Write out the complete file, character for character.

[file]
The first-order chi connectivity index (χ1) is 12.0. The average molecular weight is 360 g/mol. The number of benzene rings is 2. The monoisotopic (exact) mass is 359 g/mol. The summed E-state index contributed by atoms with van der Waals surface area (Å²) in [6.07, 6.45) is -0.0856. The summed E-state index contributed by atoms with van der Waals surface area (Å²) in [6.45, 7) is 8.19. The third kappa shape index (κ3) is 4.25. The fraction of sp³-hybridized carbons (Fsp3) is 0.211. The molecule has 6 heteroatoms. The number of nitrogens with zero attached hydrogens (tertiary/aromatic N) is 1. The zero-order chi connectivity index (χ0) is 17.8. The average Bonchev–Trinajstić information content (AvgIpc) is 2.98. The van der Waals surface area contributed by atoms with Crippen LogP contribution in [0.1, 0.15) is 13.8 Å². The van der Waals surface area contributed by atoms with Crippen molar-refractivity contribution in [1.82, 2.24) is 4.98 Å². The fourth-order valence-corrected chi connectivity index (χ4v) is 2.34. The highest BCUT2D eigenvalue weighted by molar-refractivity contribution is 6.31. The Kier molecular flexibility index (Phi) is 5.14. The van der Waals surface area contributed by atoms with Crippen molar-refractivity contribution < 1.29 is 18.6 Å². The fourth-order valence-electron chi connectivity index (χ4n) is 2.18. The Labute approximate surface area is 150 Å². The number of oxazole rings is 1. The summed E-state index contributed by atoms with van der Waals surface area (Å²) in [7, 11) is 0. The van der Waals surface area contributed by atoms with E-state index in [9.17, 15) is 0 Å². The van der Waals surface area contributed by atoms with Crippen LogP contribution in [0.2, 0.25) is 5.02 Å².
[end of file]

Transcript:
The first-order chi connectivity index (χ1) is 12.0. The average molecular weight is 360 g/mol. The number of benzene rings is 2. The monoisotopic (exact) mass is 359 g/mol. The summed E-state index contributed by atoms with van der Waals surface area (Å²) in [6.07, 6.45) is -0.0856. The summed E-state index contributed by atoms with van der Waals surface area (Å²) in [6.45, 7) is 8.19. The third kappa shape index (κ3) is 4.25. The fraction of sp³-hybridized carbons (Fsp3) is 0.211. The molecule has 6 heteroatoms. The number of nitrogens with zero attached hydrogens (tertiary/aromatic N) is 1. The zero-order chi connectivity index (χ0) is 17.8. The average Bonchev–Trinajstić information content (AvgIpc) is 2.98. The van der Waals surface area contributed by atoms with Crippen LogP contribution in [0.1, 0.15) is 13.8 Å². The van der Waals surface area contributed by atoms with Crippen molar-refractivity contribution in [1.82, 2.24) is 4.98 Å². The fourth-order valence-corrected chi connectivity index (χ4v) is 2.34. The highest BCUT2D eigenvalue weighted by molar-refractivity contribution is 6.31. The Kier molecular flexibility index (Phi) is 5.14. The van der Waals surface area contributed by atoms with Crippen molar-refractivity contribution < 1.29 is 18.6 Å². The fourth-order valence-electron chi connectivity index (χ4n) is 2.18. The Labute approximate surface area is 150 Å². The number of oxazole rings is 1. The summed E-state index contributed by atoms with van der Waals surface area (Å²) in [7, 11) is 0. The van der Waals surface area contributed by atoms with E-state index in [9.17, 15) is 0 Å². The van der Waals surface area contributed by atoms with Crippen LogP contribution in [0.2, 0.25) is 5.02 Å².